A little girl’s very large curls cause chaos in this clunky lesson.
Pink-skinned, rosy-cheeked Clara loves her upward-growing mop of red curls; she even carries her crayons, ruler and sandwich in it. She wishes her ringlets were the “tallest hair in all the world!” Finding a product that promises “Big & Beautiful Hair,” she slathers it on. Clara’s orangey-red, yellow-highlighted curls grow so tall and wide they bleed off the pages. The huge mane makes Clara famous. But now her hair obscures people’s views at school and in a theater; reaching the sky, it blocks airplanes. Clara confesses that she used more hair cream than she had claimed to, and her mother arranges a haircut—though why the haircut required the confession is anybody’s guess, unless tell the truth is another message, on top of be careful what you wish for and don’t let your hairdo bother anyone. Poole’s verse scans poorly—“Little Clara May was very very small. / But what was most extraordinary was her hair was really tall!”—and rhymes don’t always rhyme (trees/pleased; world/curls). The cartoony illustrations are slick and occasionally sloppy: In the theater, four kids face away from the movie screen purely so readers can see their faces.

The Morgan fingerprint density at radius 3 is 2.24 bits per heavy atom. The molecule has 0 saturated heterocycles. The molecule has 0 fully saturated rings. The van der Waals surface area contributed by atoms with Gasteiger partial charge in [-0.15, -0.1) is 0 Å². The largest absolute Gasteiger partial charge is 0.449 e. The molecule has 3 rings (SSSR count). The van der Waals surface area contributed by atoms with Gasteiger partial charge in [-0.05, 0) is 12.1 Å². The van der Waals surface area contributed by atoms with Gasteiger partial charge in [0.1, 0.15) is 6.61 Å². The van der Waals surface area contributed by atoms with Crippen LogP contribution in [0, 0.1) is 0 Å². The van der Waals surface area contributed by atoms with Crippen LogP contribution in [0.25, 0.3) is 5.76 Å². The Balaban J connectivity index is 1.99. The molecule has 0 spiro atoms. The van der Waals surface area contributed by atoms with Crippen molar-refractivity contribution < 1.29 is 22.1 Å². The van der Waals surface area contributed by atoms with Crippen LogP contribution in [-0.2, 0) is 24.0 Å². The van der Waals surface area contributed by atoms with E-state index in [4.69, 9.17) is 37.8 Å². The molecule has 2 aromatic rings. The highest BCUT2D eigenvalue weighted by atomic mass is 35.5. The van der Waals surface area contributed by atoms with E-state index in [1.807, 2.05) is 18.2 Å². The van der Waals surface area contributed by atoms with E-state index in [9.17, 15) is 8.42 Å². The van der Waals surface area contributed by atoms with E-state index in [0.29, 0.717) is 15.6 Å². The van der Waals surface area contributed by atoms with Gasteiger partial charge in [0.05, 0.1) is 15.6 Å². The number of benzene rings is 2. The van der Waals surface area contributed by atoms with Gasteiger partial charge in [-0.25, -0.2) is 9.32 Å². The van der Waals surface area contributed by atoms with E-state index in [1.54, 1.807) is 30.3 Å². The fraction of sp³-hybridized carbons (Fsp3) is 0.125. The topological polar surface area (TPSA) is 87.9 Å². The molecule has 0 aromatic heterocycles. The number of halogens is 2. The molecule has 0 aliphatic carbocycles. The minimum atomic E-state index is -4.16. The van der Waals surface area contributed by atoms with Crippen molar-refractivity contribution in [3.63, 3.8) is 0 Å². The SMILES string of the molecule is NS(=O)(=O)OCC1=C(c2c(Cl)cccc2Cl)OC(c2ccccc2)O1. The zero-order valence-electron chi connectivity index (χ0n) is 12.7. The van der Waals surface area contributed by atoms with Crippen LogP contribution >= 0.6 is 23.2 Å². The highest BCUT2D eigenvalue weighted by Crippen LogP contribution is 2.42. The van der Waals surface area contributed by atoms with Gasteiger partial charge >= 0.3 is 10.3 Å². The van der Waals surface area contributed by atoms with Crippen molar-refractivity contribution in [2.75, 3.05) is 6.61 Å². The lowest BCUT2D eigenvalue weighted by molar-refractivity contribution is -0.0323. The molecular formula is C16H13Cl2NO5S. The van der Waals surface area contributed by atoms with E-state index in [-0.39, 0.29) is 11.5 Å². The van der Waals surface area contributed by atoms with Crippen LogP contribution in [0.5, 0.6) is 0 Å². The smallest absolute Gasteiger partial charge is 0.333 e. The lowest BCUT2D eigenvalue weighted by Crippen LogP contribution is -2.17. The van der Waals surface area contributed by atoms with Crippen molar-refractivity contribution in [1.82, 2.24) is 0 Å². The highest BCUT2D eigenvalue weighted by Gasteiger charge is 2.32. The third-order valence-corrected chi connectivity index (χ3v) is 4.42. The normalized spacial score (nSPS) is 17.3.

Skip this; for celebrations of curly splendor, get bell hooks’ Happy to Be Nappy, illustrated by Chris Raschka (1999), and Carolivia Herron’s Nappy Hair, illustrated by Joe Cepeda (1997), instead. (Picture book. 3-6)